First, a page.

8. Midnight Crossroad – Charlaine Harris
There seemed to be a lot of possibility in Midnight, Texas. There are antiques, a diner, vampires, a psychic…a bunch of townspeople who are probably all hiding supernatural connections and secrets… It’s not entirely True Blood in Texas, but it’s also not totally set apart enough to not feel a like True Blood in Texas – complete with TV deal and vampire. I thought about watching the show, after all, the beginning seasons of True Blood were bloody, ridiculous fun, but I still haven’t. I also thought about reading more of this series, but I still haven’t. Midnight Crossroad just had a little too much scene setting and not enough story for me. I don’t want to know that you’re setting up a series, I want a whole. A solidly conclusive whole story, at least on some level that I felt Midnight Crossroad was lacking.
This is Merricat’s “Interrogating Pawnshop Workers in Texas” face. So intimidating.
44. Blood Farm – Sam Siciliano
The cover of this 1988 horror trade paperback is awesome. The title is perfect for an “Iowa Gothic” as it is labeled. That is where the awesome ends, unfortunately.
There are some strong images, the hippie driving the hearse is an amiable fellow, the damsel in distress is damsely and very 70s with the hitchhiking and such, and the highways covered in snow are aptly described. I also appreciated the very 1970s aesthetic of the apartment interior description… It falls apart in terms of the horror. It’s brutally obvious and gets rapey and well, the setting basically means nothing (kind of like the extremely cold Southern Gothic I read earlier this year, Who Made Stevie Crye? [sub-disclosure, I remembered the title as “What Makes Stevie Crye?” and that’s probably because a lot of the book made me want to cry(e)]) and that disappointed me a lot because I’m Iowan. There’s lots of Gothic to extract from the Iowa winter landscape and farms. I’ve seen some desolation, perhaps it is up to me to properly “Iowa Gothic.” To be fair, the one time I tried clove cigarettes and didn’t inhale seems like a more apt description of “Iowa Gothic” for me, which doesn’t bode well for the genre.
Danger Crumples and Horace engage in a tense scene from their Guinea Pig Gothic drama where they are friends and part of the same long lasting herd, but sometimes Danger is compelled by his dementia to be not friends and Horace wants the will re-written so he can inherit the unholy legacy of having as many little toys as Danger Crumples. It’s a real page turner. A flip book.
46. Stolen – Kelley Armstrong
Adding witches, vampires, demons, a mad scientist, and a sadistic billionaire to her urban fantasy (but this one’s mainly set in an isolated compound) series may have seemed like a good idea at the time for Kelley Armstrong. Second book in the series, throw in everything. And in fact, the Otherworld books are usually fun to read regardless of how many types of supernatural characters have been thrown in – besides, Charlaine Harris did the same thing and it happened on Buffy and Monster Squad and there are so many, many more. If one supernatural thing is real, they all must be! Here’s a kitchen sink for your trouble! It does get tiresome having to learn everyone’s powers over and over – oh you’re not all demon, you’re just half demon and a jerk- okay. On something else, you’d be super tortured and whining about not being able to find love or something…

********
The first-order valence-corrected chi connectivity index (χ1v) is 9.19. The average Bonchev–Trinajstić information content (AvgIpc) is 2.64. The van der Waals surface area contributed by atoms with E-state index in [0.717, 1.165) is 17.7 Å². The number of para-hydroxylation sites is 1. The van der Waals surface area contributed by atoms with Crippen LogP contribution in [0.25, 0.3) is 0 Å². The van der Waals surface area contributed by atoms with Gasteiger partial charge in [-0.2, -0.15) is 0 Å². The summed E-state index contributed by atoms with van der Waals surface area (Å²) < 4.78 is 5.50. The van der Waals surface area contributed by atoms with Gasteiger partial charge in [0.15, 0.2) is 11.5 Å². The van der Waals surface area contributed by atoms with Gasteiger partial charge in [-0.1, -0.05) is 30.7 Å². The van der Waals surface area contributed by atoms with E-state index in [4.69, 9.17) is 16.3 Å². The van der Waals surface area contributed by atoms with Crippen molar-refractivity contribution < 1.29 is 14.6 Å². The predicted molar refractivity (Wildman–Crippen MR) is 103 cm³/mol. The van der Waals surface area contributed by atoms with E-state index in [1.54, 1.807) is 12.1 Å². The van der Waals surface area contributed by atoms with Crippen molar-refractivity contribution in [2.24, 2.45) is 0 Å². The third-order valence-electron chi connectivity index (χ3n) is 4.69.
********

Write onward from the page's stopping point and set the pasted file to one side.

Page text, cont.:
In the context of Stolen, which came directly after Bitten – a novel dealing entirely with werewolves – it’s quite the expansion on what I thought was going to be a series dealing with the issues of one main species. And in the setting it has – some jerk billionaire uses his resources to capture and hunt different supernatural species, it makes it work. Armstrong’s female characters are very strong and very capable and I appreciate that. Even the imprisoned witches and Elena the werewolf are resourceful and making the effort to make do with their circumstances while finding a way out. It’s far more realistic than panicking and waiting for male characters to help them out…and sometimes it seems like stories have to be set in a fully supernatural universe for that to be truly understood.
Ozma, planning her escape from the couch full of pumpkins.
33. Darkest Heart – Nancy A. Collins
It’s recently come to my attention that I still know every single sound in the movie Interview with the Vampire by heart. It was on HBO the other night, presumably in anticipation of that Vampire Chronicles TV series I’ve heard minimal amounts of things about and so I watched it for the first time in ages with Finny, and Peregrine, when Finny got tired of me telling him when a noise I didn’t like was about to come on – like when Louis first dies and when that one prostitute is making that snapping noise at Lestat, and there’s more…there’s always more. I believe the main reason I know it by heart is that I used to listen to it when it was on Pay per View and I couldn’t see it (scrambled), but the sound was perfect. Apparently that’s not what other people were “watching” on scrambled Pay per View but that’s fine.